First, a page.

Calipari is still recruiting Cade Cunningham despite the fact that many expect Cunningham to end up at Oklahoma State, where Mike Boynton hired his brother Cannen, but Cade has skyrocketed up the recruiting rankings as he has transitioned to playing the point. Kentucky is still in the mix for a handful of other forwards, including Scottie Barnes, Isaiah Todd and Greg Brown.

Tony Bennett turns down raise, signs contract extension

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Virginia announced that they have signed head coach Tony Bennett to a contract extension, keeping him under contract through the 2025-26 season.

This is not unexpected. He just won the national title. I think he earned a new deal.

What is unique here, however, is that Bennett turned down a raise. He asked for more money for his assistants and for some cash to be put towards improvements in both his program and the other Virginia sports teams, but he passed on getting more money put into his own bank account.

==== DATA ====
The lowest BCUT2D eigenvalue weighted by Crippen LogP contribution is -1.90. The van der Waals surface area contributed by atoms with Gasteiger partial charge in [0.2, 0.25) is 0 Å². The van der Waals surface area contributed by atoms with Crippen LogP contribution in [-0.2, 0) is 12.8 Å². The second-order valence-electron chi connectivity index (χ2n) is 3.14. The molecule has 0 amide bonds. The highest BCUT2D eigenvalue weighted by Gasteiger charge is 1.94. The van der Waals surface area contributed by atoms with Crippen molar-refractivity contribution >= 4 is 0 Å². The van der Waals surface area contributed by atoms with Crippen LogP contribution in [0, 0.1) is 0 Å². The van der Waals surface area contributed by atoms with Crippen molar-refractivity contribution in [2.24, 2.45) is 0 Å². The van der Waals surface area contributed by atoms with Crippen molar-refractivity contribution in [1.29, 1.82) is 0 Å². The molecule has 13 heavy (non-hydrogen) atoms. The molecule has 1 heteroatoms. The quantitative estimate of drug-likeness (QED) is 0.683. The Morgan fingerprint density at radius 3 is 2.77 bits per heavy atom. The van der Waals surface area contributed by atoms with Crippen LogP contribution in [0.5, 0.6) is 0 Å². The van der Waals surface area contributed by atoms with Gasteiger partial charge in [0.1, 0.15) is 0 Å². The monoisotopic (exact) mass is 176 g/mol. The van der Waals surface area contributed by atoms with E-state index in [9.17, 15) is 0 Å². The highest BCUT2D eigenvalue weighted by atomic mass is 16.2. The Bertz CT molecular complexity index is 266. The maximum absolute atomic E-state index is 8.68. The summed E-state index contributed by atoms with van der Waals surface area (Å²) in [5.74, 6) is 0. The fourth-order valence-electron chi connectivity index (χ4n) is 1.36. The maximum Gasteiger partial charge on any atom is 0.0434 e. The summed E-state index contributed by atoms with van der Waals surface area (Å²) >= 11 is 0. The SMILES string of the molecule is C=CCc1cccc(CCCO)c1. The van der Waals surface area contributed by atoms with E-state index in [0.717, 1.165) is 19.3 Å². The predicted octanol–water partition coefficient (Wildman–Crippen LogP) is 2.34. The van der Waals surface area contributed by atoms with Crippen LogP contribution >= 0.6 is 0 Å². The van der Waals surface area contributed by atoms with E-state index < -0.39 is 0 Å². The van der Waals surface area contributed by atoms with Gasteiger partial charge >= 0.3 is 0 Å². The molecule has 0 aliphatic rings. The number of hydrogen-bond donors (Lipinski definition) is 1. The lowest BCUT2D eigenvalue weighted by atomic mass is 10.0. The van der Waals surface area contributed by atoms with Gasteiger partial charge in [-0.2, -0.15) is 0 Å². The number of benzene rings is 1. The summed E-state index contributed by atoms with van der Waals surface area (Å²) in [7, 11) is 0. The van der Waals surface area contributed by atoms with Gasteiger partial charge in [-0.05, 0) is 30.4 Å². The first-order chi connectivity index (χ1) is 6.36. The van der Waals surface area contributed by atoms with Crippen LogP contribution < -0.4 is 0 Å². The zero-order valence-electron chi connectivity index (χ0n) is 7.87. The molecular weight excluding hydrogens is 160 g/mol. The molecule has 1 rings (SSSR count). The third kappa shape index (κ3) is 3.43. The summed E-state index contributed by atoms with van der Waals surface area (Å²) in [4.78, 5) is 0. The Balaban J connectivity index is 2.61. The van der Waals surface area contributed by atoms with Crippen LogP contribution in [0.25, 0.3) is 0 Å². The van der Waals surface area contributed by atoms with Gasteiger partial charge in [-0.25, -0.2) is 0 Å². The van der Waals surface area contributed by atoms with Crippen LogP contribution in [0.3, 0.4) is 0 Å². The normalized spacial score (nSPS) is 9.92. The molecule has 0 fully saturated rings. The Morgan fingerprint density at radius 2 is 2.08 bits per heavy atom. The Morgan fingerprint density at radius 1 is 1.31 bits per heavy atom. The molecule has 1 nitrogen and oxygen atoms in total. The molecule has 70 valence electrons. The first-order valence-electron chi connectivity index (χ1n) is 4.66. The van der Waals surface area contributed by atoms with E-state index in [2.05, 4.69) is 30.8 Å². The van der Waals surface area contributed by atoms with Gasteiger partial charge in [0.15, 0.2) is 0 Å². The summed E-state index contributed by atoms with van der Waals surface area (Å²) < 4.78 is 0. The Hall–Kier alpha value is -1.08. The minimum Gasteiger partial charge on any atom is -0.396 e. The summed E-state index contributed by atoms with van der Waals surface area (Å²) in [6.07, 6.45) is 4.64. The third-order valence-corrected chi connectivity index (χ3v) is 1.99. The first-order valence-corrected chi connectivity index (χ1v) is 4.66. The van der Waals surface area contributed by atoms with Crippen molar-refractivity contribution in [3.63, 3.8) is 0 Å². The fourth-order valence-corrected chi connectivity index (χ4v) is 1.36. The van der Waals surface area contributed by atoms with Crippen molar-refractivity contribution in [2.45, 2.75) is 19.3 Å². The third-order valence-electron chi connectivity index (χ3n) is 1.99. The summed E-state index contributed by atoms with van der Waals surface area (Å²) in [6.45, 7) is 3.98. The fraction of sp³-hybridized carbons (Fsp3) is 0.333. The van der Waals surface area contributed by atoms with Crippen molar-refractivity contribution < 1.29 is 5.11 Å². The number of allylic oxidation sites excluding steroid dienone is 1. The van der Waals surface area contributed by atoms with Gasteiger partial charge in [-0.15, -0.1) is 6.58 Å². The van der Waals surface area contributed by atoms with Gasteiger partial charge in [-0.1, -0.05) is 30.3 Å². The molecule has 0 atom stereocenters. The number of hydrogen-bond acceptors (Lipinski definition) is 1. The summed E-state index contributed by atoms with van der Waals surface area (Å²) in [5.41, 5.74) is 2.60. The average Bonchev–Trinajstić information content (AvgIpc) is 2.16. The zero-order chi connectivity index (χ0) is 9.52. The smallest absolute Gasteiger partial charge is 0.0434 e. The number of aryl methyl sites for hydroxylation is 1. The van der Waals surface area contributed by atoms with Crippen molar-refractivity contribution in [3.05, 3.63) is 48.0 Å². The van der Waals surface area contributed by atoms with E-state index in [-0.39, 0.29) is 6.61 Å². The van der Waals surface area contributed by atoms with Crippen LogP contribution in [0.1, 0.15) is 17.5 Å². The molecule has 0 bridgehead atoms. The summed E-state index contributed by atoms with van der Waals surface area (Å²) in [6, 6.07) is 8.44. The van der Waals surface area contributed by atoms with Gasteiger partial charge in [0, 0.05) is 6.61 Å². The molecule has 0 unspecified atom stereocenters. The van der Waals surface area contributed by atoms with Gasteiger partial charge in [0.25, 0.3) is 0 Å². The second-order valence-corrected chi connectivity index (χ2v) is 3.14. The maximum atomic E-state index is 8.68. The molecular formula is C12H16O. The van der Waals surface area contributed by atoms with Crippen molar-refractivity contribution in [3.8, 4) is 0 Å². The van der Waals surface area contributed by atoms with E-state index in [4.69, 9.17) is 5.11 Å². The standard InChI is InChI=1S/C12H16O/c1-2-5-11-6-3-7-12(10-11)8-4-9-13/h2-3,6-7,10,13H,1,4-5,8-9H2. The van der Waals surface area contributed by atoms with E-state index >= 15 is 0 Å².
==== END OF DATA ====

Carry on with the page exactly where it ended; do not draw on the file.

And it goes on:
“[My wife] Laurel and I are in a great spot, and in the past I’ve had increases in my contract,” Bennett said in the news release. “We just feel a great peace about where we’re at, all that’s taken place, and how we feel about this athletic department and this community and this school. I love being at UVA.

“… I have more than enough, and if there are ways that this can help out the athletic department, the other programs and coaches, by not tying up so much [in men’s basketball], that’s my desire.”

That’s the dream scenario right there, being rich enough to turn down more money.